Fort Collins resident Dan Spencer’s only prior experience with the homeless is the work he sometimes does with day laborers.
“I’m not sure if homelessness is a problem in Larimer County, I know it exists,” the electrician said. “I guess we will see.”
Spencer, along with about 50 volunteers, gathered Tuesday night to tackle a daunting task: counting Larimer County’s homeless.
Gerry Baker, an off-duty Sheriff’s deputy, gripped a flashlight Tuesday night as he pointed to bedding underneath a bridge. Cigarette cartons and newspaper littered the ground – signs of human existence.
“These people are anonymous citizens living in a
shadow society, a bit skittish about being approached by anyone, not fond of the government,” Baker said.
“Unless they have a secure, well-hidden space, they will most likely pack up their stuff when they leave for the day. From the time it gets cool ’til dark, that’s when they move.”
And that was the challenge that Baker and the volunteers – including some CSU students – faced on Monday and Tuesday as they tried to count the number of homeless in Larimer County.
The count was part of a statewide survey – the Colorado Statewide Homeless Count – that attempts to get an accurate estimate of the number of homeless living in the state.
The volunteers gathered Monday night at the Heart of the Rockies Christian Church. They were split into eight groups, five covering Fort Collins and three in Loveland.
“We won’t be in the safest areas,” Baker told his group. “Treat everyone like a potential threat. Sometimes we let our compassion override our guard, and we can’t do that tonight.”
The deputy belted out conduct tips: keep hands below chest level, don’t point, and make sure it’s conveyed the group comes with good intentions.
“Mental illness and homelessness go hand in hand; the fears that these people have are very real to them,” he said. “I don’t want someone hurt for their love and compassion for other human beings. There is no survey worth getting hurt over.”
Fort Collins resident Sarah Matthews said her passion to help the underprivileged got her involved with the count.
“I worked at a state psychiatric hospital and I’ve seen how many people come in from off the streets and how many people, because of their mental illness, are on the streets,” she said.
The groups were issued the 26-question survey and “goodie” bags that included non-perishable snack foods, toiletries and T-shirts.
A group trudged through Old Town, an area that Baker estimated contains the largest chunk of the county’s homeless.
About a half mile away, in a tree about 30 yards off the path, Baker spotted a blue bedroll. He suspected the owner had stashed it there before going off to find dinner.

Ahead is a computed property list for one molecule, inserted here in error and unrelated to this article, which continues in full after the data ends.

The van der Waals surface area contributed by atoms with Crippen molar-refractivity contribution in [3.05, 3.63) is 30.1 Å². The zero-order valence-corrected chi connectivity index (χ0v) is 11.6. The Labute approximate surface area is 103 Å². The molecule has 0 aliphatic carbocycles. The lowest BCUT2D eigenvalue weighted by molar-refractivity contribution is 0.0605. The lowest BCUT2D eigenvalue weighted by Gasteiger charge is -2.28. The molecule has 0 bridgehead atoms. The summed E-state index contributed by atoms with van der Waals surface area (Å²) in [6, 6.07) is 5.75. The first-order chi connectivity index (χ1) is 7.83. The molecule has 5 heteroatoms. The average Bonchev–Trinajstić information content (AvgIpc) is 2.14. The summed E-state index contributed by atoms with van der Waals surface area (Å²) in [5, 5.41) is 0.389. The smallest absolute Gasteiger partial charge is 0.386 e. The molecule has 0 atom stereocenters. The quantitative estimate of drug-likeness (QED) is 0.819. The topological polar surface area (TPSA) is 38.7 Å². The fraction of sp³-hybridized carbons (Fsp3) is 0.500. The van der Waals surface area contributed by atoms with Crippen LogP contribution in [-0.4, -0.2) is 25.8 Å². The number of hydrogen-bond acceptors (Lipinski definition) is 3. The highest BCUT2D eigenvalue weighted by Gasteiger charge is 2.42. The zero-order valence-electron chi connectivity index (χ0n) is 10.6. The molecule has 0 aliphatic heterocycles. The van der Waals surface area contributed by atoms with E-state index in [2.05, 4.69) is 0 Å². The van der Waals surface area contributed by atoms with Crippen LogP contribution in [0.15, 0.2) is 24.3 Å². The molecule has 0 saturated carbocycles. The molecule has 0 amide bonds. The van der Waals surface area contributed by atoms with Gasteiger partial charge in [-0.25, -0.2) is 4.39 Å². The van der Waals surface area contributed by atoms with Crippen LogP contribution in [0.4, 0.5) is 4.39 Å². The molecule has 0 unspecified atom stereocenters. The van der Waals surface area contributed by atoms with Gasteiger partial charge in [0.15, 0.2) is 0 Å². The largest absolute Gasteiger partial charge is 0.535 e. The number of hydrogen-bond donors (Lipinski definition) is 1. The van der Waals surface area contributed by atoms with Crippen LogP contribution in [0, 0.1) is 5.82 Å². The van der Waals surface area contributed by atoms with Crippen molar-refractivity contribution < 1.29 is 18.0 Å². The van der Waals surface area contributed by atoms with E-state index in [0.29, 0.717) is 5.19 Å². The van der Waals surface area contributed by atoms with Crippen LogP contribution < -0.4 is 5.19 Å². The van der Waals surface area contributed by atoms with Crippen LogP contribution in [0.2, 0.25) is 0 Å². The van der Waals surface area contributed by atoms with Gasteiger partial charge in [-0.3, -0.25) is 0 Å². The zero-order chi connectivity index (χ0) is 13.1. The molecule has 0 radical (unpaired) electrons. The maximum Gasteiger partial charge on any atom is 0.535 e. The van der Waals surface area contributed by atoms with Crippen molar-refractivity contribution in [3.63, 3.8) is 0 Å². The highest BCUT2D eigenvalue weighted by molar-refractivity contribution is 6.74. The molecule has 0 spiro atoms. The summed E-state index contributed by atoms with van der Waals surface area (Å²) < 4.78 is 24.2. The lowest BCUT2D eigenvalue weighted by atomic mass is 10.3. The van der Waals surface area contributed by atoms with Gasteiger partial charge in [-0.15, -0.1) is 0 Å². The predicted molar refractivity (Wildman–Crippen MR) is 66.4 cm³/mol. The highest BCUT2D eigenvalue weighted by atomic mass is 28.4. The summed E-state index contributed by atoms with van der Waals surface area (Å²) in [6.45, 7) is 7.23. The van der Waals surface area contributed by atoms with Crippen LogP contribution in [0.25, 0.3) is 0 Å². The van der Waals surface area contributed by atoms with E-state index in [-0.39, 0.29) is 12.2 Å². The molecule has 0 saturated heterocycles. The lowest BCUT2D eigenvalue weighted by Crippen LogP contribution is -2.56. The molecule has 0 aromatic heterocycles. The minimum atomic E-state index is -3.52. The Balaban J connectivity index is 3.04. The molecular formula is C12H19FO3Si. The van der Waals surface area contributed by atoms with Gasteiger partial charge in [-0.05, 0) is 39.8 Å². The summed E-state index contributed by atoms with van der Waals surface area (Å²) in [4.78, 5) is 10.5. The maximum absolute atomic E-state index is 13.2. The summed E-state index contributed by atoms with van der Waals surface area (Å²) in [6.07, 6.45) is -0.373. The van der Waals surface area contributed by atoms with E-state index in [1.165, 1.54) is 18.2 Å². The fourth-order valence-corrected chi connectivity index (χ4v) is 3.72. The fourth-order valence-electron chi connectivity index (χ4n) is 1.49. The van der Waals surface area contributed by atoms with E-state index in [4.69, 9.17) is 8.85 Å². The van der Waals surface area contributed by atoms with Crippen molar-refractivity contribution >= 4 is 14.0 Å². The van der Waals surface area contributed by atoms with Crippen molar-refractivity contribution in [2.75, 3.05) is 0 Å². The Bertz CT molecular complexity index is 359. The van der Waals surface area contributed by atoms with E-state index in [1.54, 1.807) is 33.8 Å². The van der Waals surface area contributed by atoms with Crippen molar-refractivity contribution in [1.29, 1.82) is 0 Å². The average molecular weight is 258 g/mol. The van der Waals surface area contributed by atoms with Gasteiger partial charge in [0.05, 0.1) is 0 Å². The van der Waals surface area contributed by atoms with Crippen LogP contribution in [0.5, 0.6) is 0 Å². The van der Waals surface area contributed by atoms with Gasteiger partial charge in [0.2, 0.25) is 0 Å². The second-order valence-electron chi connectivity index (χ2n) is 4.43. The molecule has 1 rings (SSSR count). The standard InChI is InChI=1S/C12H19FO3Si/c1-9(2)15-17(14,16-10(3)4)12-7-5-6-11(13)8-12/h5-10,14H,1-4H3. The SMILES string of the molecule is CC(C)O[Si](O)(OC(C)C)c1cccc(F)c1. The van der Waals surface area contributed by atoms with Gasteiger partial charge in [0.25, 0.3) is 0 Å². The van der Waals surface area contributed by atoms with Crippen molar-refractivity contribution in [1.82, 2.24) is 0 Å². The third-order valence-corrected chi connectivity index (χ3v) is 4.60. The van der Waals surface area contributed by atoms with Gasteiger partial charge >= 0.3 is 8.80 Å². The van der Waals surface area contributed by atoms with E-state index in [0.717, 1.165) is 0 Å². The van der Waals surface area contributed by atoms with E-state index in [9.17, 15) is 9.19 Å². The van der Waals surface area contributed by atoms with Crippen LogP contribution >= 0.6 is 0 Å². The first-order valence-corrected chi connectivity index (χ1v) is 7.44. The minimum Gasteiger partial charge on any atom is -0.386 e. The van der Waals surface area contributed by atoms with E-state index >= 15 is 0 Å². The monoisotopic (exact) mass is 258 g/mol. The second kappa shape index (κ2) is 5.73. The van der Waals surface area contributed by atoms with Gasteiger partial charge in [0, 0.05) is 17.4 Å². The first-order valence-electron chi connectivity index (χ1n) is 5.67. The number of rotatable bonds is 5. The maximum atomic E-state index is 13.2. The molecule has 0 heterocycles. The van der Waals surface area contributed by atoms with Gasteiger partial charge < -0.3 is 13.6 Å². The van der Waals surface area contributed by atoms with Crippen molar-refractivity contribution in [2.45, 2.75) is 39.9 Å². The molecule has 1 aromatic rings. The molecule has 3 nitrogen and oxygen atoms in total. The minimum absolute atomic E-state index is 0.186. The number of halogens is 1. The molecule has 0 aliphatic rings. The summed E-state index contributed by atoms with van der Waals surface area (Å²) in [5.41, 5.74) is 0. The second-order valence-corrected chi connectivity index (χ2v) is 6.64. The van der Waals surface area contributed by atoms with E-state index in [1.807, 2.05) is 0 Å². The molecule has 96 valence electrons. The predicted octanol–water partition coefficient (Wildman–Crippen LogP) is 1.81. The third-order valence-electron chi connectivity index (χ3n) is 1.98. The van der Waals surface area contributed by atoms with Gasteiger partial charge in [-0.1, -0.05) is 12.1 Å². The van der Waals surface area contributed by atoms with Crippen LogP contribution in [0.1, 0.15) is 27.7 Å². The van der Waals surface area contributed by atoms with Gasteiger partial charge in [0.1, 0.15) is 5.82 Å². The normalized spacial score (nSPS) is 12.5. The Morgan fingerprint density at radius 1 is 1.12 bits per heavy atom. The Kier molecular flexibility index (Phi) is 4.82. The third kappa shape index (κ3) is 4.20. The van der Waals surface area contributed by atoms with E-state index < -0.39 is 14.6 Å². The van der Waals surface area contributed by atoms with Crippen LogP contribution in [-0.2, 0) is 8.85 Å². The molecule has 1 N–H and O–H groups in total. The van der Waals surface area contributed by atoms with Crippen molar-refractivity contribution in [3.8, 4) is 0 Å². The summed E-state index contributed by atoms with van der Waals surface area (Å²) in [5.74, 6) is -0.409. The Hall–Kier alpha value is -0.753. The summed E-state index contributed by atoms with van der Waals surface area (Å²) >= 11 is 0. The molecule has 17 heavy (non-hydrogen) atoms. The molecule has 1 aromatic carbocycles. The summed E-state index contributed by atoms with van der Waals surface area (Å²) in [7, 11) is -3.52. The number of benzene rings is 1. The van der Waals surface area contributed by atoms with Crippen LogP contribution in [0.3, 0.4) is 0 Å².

Beside the tree was a bag with a few personal affects – toiletries, a few shirts and a pair of shoes.
Baker tromped through the brush, like a hunter looking for tracks, clues to his prey’s whereabouts: a well-worn path, crude fire pits, beer cans and cigarette cartons. At a few sites that looked more permanent than others, the group left goodie bags with leaflets of information for help.
It seemed like the group’s numbers were being wasted, so the entity of nine split into three groups of three.
Spencer’s group spotted about 15 transients at Library Park, sitting around picnic tables with music floating from portable radios. They were laughing and having a good time.
As Matthews approached the group, a woman spoke.
“They’ve been by here already,” she said, petting a dog owned by another transient sitting on the picnic table. “Hell, everyone’s been here today, you guys, the police, firemen, animal control.”
The atmosphere was festive. A group of guys sat around a table drinking and telling stories like they were in a bar. They hardly seemed to notice the surveyors’ intrusion.
“Thanks for caring,” the woman said.
The group decided that they might have better luck if they went to Old Town Square and waited for the homeless to come to them.
Matthews approached a younger guy with all his things packed on his bike. The guy was a bit grimy, a long black beard on his face and shaggy hair. He could have been homeless, but he also could have been a college student.
Around 9 p.m., the three mini groups united in a parking garage on Mason Street and LaPorte Avenue. There was talk of going to another park close by, but it was dark now and nobody seemed enthusiastic.
Several miles had been walked, and many looked tired.
They called it a night.
Counting the homeless is hard work, especially when many don’t want to be found.
Staff writer Kevin Johnson can be reached at email@example.com.